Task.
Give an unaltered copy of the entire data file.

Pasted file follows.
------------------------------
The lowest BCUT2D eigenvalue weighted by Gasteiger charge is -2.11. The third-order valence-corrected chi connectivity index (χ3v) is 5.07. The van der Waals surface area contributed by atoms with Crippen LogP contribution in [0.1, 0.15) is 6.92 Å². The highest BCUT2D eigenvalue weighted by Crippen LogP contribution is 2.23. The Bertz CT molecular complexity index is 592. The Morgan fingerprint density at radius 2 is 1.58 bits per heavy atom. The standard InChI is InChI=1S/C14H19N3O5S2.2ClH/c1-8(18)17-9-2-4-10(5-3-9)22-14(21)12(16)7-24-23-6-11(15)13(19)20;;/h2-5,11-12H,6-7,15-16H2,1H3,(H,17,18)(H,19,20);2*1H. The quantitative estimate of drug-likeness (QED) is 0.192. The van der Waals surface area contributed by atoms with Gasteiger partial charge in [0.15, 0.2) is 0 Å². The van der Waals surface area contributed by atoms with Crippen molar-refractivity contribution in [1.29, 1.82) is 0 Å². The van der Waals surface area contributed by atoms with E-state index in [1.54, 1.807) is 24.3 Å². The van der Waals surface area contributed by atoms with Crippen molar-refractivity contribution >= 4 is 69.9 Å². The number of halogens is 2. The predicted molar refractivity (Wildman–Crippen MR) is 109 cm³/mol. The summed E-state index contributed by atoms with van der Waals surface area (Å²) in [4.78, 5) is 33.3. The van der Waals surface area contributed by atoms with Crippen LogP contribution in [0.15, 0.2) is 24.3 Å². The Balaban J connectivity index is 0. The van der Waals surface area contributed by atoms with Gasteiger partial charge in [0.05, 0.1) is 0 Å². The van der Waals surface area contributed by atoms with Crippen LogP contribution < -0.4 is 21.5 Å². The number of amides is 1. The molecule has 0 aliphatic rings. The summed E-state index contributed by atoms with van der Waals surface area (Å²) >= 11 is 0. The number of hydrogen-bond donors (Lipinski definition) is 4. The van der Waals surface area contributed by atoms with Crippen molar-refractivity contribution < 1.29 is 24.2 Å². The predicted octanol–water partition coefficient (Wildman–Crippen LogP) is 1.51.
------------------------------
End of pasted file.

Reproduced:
The lowest BCUT2D eigenvalue weighted by Gasteiger charge is -2.11. The third-order valence-corrected chi connectivity index (χ3v) is 5.07. The van der Waals surface area contributed by atoms with Crippen LogP contribution in [0.1, 0.15) is 6.92 Å². The highest BCUT2D eigenvalue weighted by Crippen LogP contribution is 2.23. The Bertz CT molecular complexity index is 592. The Morgan fingerprint density at radius 2 is 1.58 bits per heavy atom. The standard InChI is InChI=1S/C14H19N3O5S2.2ClH/c1-8(18)17-9-2-4-10(5-3-9)22-14(21)12(16)7-24-23-6-11(15)13(19)20;;/h2-5,11-12H,6-7,15-16H2,1H3,(H,17,18)(H,19,20);2*1H. The quantitative estimate of drug-likeness (QED) is 0.192. The van der Waals surface area contributed by atoms with Gasteiger partial charge in [0.15, 0.2) is 0 Å². The van der Waals surface area contributed by atoms with Crippen molar-refractivity contribution in [1.29, 1.82) is 0 Å². The van der Waals surface area contributed by atoms with E-state index in [1.54, 1.807) is 24.3 Å². The van der Waals surface area contributed by atoms with Crippen molar-refractivity contribution >= 4 is 69.9 Å². The number of halogens is 2. The predicted molar refractivity (Wildman–Crippen MR) is 109 cm³/mol. The summed E-state index contributed by atoms with van der Waals surface area (Å²) in [4.78, 5) is 33.3. The van der Waals surface area contributed by atoms with Crippen LogP contribution in [0.15, 0.2) is 24.3 Å². The Balaban J connectivity index is 0. The van der Waals surface area contributed by atoms with Gasteiger partial charge in [0.05, 0.1) is 0 Å². The van der Waals surface area contributed by atoms with Crippen LogP contribution < -0.4 is 21.5 Å². The number of amides is 1. The molecule has 0 aliphatic rings. The summed E-state index contributed by atoms with van der Waals surface area (Å²) >= 11 is 0. The number of hydrogen-bond donors (Lipinski definition) is 4. The van der Waals surface area contributed by atoms with Crippen molar-refractivity contribution < 1.29 is 24.2 Å². The predicted octanol–water partition coefficient (Wildman–Crippen LogP) is 1.51.